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Vincent Ferrara

Other Guilty Plea Murder Exonerations
On October 28, 1985, 25-year-old Vincent “Jimmy” Limoli, a member of the Patriarca organized crime family, was assassinated in the North End of Boston, Massachusetts.

Pasquale “Patsy” Barone and Walter Jordan, brother-in-laws and members of the Patriarca family, who were seen with Limoli shortly before his murder, fled Boston soon after.

In July 1988, Jordan was arrested in North Carolina and Barone was arrested in Ohio. Jordan reached an agreement with the prosecutor, assistant U.S. attorney Jeffrey Auerhahn, to cooperate. Jordan admitted that he and Barone were involved in Limoli’s murder.

Jordan said that Barone killed Limoli on the orders of Vincent “The Animal” Ferrara, a “soldier” in the Patriarca family, because Limoli had stolen a bag containing guns, money and cocaine from a member of the family. Jordan testified before a federal grand jury and then entered the U.S. Marshal’s Witness Protection Program.

On March 22, 1990, Ferrara and Barone were among eight men indicted by a federal grand jury in Boston on a wide array of charges, including Racketeer-Influenced Corrupt Organizations Act (RICO), gambling and extortion. Ferrara was named in 22 counts that included ordering Limoli’s murder. The prosecution theory was that Ferrara ordered Limoli’s murder to vindicate a wrong committed against another member of the family and because it would enhance Ferrara’s standing in the family.

During meetings in July 1991 before Ferrara’s trial, Jordan told the prosecution at least twice that Barone had not gotten permission from Ferrara to kill Limoli. During one meeting, prosecutor Auerhahn was present.

Jordan said he and Barone fled Boston because the word was out that Ferrara wanted them killed for murdering Limoli without permission.

However, Ferrara’s defense lawyers were never informed of those statements. Believing that Jordan was going to testify that Ferrara ordered Limoli’s murder, Ferrara, 42, pled guilty in January 1992 to the murder of Limoli as well as other charges of racketeering, extortion and gambling. Under the plea agreement, Ferrara was sentenced to 22 years in prison instead of the life sentence he faced if he went to trial and was convicted on all 22 counts against him.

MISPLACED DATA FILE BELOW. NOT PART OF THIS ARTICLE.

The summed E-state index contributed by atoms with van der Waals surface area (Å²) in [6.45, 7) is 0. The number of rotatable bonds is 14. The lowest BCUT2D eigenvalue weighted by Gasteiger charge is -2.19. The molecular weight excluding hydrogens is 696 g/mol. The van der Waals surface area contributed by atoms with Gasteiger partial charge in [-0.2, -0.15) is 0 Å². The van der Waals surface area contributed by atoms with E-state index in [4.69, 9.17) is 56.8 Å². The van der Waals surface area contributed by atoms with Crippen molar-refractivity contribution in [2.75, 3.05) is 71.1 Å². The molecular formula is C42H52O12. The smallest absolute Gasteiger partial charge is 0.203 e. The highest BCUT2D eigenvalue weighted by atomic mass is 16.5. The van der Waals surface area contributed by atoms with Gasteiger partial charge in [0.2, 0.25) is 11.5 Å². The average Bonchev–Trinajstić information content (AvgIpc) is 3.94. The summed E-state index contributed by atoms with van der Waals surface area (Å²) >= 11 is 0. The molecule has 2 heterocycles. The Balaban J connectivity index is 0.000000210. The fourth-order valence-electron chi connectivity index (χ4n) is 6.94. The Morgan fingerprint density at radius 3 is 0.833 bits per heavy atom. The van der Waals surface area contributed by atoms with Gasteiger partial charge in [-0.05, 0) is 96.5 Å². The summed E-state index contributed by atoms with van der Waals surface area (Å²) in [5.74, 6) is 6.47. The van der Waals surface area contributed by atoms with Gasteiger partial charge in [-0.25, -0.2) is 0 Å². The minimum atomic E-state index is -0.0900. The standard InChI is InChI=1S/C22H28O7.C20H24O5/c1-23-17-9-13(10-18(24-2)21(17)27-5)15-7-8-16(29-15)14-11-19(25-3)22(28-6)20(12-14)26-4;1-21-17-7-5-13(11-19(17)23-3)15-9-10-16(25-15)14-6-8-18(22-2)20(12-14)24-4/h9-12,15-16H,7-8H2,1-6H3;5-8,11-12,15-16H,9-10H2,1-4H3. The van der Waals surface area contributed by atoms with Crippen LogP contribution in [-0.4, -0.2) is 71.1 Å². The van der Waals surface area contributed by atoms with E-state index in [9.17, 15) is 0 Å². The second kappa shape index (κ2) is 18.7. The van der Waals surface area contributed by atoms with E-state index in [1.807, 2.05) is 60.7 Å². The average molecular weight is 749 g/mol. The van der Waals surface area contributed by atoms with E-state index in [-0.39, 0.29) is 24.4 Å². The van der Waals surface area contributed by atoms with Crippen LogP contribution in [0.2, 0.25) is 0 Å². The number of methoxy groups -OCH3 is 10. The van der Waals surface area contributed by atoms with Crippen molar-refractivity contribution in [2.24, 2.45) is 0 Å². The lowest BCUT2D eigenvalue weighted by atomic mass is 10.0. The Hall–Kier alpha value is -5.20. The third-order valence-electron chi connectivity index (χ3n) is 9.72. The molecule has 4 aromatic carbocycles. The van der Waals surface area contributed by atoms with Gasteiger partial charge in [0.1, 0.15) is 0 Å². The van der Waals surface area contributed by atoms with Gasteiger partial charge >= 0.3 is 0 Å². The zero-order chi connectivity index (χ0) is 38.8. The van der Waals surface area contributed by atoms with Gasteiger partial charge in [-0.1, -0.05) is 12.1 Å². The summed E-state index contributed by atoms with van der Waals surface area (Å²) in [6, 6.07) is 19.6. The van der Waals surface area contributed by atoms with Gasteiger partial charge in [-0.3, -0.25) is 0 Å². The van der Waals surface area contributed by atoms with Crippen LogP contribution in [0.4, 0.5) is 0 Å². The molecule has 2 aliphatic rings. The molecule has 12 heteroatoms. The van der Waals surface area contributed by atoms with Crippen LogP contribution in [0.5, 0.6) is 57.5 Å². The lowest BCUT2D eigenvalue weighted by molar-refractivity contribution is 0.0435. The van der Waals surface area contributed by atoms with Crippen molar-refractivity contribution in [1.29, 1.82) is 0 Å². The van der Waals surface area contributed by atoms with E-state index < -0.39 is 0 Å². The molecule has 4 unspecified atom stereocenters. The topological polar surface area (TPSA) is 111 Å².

In 1993, Jordan was the key witness testifying in Barone’s trial. Barone was convicted and sentenced to life in prison.

In 2002, Jordan came forward and admitted that his statement that Ferrara ordered Limoli’s murder was a lie. He claimed that he had recanted but had he had been coerced by prosecutors and investigators to stick to his original version.

Lawyers for Barone, who also had been convicted of Limoli’s murder, filed federal petitions for a writ of habeas corpus. During an evidentiary hearing in September 2003, the defense learned that the prosecution failed to disclose Jordan’s admissions that he and Barone killed Limoli without Ferrara’s permission.

Boston police detective Martin Coleman testified that Jordan recanted to him and that he had reported Jordan’s recantation to prosecutor Auerhahn. Coleman said that Jordan recanted again in a meeting with Coleman and Auerhahn. Coleman turned over a memo of the conversations, which U.S. District Judge Mark Wolf called “the smokingest gun I’ve ever seen.”

On October 24, 2003, Judge Wolf vacated Barone’s convictions and Barone then pled guilty to racketeering. He was sentenced to 10 years—time served—and released. He also pled guilty in state court to manslaughter and was sentenced to four years in prison.

On April 12, 2005, Judge Wolf vacated Ferrara’s convictions, saying, “The government’s misconduct utterly undermines the courts confidence in the outcome of Ferrara’s case.”

Ferrara then pled guilty to other charges and he was sentenced to time served. He was released in May 2005.

The prosecution appealed and on August 10, 2006, the First Circuit U.S. Court of Appeals affirmed Judge Wolf’s decision.

“It is axiomatic that the government must turn square corners when it undertakes a criminal prosecution,” the appeals court said. “This axiom applies regardless of whether the target of the prosecution is alleged to have engaged in the daintiest of white-collar crimes or the most heinous of underworld activities. It follows that courts must be scrupulous in holding the government to this high standard as to sympathetic and unsympathetic defendants alike.”

“To sum up, the government’s actions in this case…paint a grim picture of blatant misconduct,” the appeals court said.

Judge Wolf reported prosecutor Auerhahn to the U.S. Department of Justice for an investigation of his conduct. Subsequently, the department issued a private reprimanded. The Massachusetts Office of the Bar Counsel investigated and ultimately petitioned for a two-year suspension. However, a three-judge panel rejected the petition.

– Maurice Possley

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Posting Date:  Before June 2012
Last Updated: 5/1/2018
Most Serious Crime:Murder
Additional Convictions:Other Violent Felony, Other Nonviolent Felony
Reported Crime Date:1985
Sentence:22 years
Age at the date of reported crime:36
Contributing Factors:Perjury or False Accusation, Official Misconduct
Did DNA evidence contribute to the exoneration?:No